Sargent's Story Pictures

Mr. and Mrs. I. N. Phelps Stokes , John Singer Sargent, 1897, Metropolitan Museum of Art, New York

Mr. and Mrs. I. N. Phelps Stokes, John Singer Sargent, 1897, Metropolitan Museum of Art, New York

John Singer Sargent is best known, of course, for his portraits of pretty society women in fancy gowns. Sargent does not use any symbolism in his painting. That would mean one image stands in place of another image or idea as when a dove represents The Holy Ghost. But, for Sargent, an orange sash is only an orange sash. So how does Sargent catch the intellectual interest of his audience without symbols? He does so by turning these hired portraits into story paintings, which means that his audience is invited to tell stories about them, a story being a narrative that gets from one place to another and has some suspense about what will come next. These stories are there in the pictures but waiting to be found, the viewer the one that has to conjure them up, though the clues for doing so have been supplied by the artist in the way he poses or dresses his subjects.

One of these pictures that ask the viewer to tell a story about them is “Mr. and Mrs. I. N. Phelps Stokes”, which was painted in 1897. Mrs. Stokes is dressed in an unusual costume and it is not clear whether it is of her choosing or that of the artist. Her dress has large black lapels and black padded shoulders to make it look angular rather than soft. The front of the dress is white and of a shirt like material that falls with numerous small creases across Mrs. Stokes’ ample bosoms, as if the dress were not designed to confine the female form within its shape. The dress is decorated with a neckpiece that imitates a man’s tie. Her costume is deliberately remote from the fancy ball gowns that Sargent uses with many of his subjects. It is a takeoff or a reference to the kind of shirtdress that girls working in a factory might wear so as to fit into their workplace by imitating men’s attire even if no one would confuse the illusion with the actuality. It is very much like the tailored suits women wore in the Seventies to male majority offices so that they could fit in without betraying their femininity.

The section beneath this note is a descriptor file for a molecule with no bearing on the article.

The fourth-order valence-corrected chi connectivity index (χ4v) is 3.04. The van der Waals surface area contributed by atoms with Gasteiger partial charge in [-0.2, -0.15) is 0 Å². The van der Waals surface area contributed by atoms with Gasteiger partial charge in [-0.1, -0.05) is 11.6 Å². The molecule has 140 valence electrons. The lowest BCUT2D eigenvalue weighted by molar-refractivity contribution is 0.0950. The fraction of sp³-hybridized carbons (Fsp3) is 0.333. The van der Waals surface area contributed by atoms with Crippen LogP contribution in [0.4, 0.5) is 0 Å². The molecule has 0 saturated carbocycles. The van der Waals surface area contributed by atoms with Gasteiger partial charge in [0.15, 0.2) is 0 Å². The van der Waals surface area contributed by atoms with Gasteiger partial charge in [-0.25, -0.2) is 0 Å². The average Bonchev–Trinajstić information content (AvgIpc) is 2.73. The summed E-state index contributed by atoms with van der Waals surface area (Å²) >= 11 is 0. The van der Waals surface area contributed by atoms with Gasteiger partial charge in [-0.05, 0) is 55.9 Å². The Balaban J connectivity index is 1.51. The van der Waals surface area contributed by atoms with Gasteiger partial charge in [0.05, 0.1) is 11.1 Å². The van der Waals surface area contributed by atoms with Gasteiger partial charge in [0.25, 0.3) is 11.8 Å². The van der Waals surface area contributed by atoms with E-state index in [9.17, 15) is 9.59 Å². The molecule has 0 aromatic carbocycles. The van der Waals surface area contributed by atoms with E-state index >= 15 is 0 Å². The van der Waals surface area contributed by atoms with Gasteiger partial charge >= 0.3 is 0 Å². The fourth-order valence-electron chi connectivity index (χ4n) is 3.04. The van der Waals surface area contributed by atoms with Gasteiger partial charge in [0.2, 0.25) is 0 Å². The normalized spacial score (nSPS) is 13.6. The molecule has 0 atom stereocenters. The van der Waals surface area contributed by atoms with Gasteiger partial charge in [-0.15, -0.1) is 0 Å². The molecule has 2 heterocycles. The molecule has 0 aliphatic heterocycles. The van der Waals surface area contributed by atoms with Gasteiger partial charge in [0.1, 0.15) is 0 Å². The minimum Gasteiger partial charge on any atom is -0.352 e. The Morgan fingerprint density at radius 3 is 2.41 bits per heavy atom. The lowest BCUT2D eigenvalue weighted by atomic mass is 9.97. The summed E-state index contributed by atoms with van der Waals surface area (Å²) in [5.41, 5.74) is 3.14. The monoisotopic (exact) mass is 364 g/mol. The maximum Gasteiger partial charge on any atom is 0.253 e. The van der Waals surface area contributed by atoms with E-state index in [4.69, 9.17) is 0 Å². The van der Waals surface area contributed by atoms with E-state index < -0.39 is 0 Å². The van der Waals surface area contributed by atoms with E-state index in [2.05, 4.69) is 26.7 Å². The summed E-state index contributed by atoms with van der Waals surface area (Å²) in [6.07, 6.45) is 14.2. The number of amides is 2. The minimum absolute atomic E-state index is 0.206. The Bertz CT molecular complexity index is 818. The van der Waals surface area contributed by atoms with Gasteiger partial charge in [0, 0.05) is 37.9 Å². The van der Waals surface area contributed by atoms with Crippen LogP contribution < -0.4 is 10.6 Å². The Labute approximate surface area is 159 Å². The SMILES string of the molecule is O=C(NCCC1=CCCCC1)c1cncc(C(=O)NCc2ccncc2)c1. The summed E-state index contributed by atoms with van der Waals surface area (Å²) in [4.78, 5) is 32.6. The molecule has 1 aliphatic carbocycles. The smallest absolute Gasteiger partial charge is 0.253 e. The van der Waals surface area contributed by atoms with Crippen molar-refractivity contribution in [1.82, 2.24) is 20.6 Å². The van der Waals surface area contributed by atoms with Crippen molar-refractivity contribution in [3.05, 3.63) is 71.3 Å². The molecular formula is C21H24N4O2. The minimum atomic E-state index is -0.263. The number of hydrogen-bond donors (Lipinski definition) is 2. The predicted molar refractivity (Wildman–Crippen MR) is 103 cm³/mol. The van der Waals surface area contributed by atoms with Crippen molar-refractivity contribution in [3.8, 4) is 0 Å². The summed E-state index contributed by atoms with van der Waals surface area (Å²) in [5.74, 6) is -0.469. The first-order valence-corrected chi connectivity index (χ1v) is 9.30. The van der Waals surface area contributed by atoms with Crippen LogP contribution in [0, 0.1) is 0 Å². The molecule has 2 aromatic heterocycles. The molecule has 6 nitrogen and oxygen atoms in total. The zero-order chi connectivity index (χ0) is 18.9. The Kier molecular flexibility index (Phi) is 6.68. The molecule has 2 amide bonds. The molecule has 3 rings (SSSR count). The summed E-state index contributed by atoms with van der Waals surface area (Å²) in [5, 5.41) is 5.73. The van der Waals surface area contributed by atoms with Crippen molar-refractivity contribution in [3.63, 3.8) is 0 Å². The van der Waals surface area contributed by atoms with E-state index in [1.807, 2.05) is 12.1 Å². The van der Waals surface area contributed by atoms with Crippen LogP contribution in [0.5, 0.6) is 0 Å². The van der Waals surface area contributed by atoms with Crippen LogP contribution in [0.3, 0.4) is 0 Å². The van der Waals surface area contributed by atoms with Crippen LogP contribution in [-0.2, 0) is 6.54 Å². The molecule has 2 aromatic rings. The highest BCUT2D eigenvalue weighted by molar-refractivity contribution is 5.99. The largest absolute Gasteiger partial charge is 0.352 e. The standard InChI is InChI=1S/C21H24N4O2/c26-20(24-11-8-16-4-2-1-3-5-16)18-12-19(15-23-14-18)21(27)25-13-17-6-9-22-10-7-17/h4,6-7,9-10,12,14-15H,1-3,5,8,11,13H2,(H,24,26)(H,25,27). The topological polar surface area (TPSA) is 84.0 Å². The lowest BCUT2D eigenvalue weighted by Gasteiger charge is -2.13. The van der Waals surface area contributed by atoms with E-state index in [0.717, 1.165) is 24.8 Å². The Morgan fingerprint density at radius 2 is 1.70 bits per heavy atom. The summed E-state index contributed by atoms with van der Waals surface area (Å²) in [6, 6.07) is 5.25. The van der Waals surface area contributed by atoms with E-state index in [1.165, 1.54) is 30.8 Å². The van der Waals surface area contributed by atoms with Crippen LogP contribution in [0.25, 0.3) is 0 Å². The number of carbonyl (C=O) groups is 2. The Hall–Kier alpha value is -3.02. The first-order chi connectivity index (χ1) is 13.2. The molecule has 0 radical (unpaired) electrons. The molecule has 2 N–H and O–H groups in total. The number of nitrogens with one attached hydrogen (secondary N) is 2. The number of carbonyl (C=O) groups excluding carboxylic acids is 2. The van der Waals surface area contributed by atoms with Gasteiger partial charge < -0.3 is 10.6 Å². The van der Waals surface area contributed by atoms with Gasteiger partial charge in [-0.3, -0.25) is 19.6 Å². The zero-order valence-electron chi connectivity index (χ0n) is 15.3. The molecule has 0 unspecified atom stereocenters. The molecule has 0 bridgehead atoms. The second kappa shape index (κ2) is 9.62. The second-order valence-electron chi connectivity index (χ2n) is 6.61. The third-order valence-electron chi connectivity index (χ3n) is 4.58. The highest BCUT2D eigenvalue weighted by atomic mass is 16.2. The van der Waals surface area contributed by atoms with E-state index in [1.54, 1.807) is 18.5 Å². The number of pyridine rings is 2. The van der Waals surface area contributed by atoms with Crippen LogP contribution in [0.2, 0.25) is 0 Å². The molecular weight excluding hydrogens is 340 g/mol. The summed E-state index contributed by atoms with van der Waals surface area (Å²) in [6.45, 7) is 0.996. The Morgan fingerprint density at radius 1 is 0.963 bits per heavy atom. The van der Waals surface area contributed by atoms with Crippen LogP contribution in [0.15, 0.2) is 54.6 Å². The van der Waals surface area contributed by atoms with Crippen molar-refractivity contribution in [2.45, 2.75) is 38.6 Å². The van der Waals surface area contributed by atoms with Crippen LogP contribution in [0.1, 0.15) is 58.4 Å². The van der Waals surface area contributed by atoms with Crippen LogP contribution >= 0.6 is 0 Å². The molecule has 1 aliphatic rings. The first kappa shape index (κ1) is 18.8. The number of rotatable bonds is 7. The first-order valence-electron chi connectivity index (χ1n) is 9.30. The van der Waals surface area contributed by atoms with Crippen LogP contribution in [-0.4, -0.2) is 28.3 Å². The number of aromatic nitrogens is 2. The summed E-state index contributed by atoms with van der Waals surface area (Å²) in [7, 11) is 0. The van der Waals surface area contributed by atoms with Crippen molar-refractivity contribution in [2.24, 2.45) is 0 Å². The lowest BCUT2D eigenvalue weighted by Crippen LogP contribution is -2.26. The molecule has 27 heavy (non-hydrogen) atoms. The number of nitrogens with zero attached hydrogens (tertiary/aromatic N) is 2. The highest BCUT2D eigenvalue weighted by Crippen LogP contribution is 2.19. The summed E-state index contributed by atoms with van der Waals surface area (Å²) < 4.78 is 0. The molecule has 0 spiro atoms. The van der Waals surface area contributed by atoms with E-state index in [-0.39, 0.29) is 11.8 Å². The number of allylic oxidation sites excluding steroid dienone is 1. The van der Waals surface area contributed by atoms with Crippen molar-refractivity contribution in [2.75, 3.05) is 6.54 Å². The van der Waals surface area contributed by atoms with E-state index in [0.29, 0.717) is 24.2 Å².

This is where the story lies. Why is Mrs. Phelps Stokes dressed in her costume? She might be just trying to be informal and so go against the prevailing trend in how to dress for a sitting for a portrait, deliberately informal and so she is like her husband, who stands slightly behind her wearing a white suit and a boater hat to convey his own informality. Or else she has selected or been put into this costume to make a fashion statement. She is dressed in a fanciful version of a shop girl’s costume because appropriating the fashions of different and lower classes is a way of elevating them into being a fashion, a bit of bravery, like wearing Nehru jackets or overalls or a Madison Avenue ad agency calling its inhouse coffee shop “The Company Store”. So she is not being informal but rather chic. There are therefore two stories to be interpolated between the picture and the viewer about whether her fashion statement is one of being informal or of her being chic. Will we read her character differently on the basis of one story rather than the other?

A third story to which neither she nor the artist has access is one that will readily enough occur to the current day viewer of the painting. All this will be gone in a quarter century. By the Twenties, and that will be while Sargent is still alive, he not dying until 1925, fashion had undergone a radical change. No more overstuffed shirts or layers and layers of material and, indeed, no more big or accentuated bosoms, but short, sheathlike dresses. How such a revolution in fashion could happen is still a story. Was it World War I? Was it the Suffragette Movement? Was it the Freudianism inherent in Modernism? Indeed, the elaborate dresses that cloth most of Sargent’s women would be more recognizable today at one of those red carpet ceremonies, even if a bit more skin were visible, than would be the belabored working class look. So, in the light of the future, what Mrs. Phelps Stokes wears is not a taste of the future but just a passing fashion and so makes her look a bit silly, strutting too much so as to make an impression.